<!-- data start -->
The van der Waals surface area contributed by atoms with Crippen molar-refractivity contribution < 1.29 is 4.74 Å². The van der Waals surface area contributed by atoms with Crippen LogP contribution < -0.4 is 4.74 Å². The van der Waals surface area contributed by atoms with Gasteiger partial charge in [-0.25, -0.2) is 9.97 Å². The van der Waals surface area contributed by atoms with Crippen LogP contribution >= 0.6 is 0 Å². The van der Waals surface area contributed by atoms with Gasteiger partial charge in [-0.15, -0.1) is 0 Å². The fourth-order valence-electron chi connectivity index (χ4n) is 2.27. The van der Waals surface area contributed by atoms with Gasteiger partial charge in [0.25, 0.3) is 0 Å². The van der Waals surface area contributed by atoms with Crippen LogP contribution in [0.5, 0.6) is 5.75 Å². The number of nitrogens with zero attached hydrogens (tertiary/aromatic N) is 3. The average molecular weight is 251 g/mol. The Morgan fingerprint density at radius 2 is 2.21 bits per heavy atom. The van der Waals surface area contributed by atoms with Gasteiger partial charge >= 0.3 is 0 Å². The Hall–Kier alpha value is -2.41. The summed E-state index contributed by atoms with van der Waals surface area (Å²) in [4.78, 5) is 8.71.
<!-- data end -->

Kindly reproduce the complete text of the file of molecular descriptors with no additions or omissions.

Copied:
The van der Waals surface area contributed by atoms with Crippen molar-refractivity contribution < 1.29 is 4.74 Å². The van der Waals surface area contributed by atoms with Crippen LogP contribution < -0.4 is 4.74 Å². The van der Waals surface area contributed by atoms with Gasteiger partial charge in [-0.25, -0.2) is 9.97 Å². The van der Waals surface area contributed by atoms with Crippen LogP contribution >= 0.6 is 0 Å². The van der Waals surface area contributed by atoms with Gasteiger partial charge in [-0.15, -0.1) is 0 Å². The fourth-order valence-electron chi connectivity index (χ4n) is 2.27. The van der Waals surface area contributed by atoms with Gasteiger partial charge in [0.25, 0.3) is 0 Å². The van der Waals surface area contributed by atoms with Crippen LogP contribution in [0.5, 0.6) is 5.75 Å². The number of nitrogens with zero attached hydrogens (tertiary/aromatic N) is 3. The average molecular weight is 251 g/mol. The Morgan fingerprint density at radius 2 is 2.21 bits per heavy atom. The van der Waals surface area contributed by atoms with Gasteiger partial charge >= 0.3 is 0 Å². The Hall–Kier alpha value is -2.41. The summed E-state index contributed by atoms with van der Waals surface area (Å²) in [4.78, 5) is 8.71.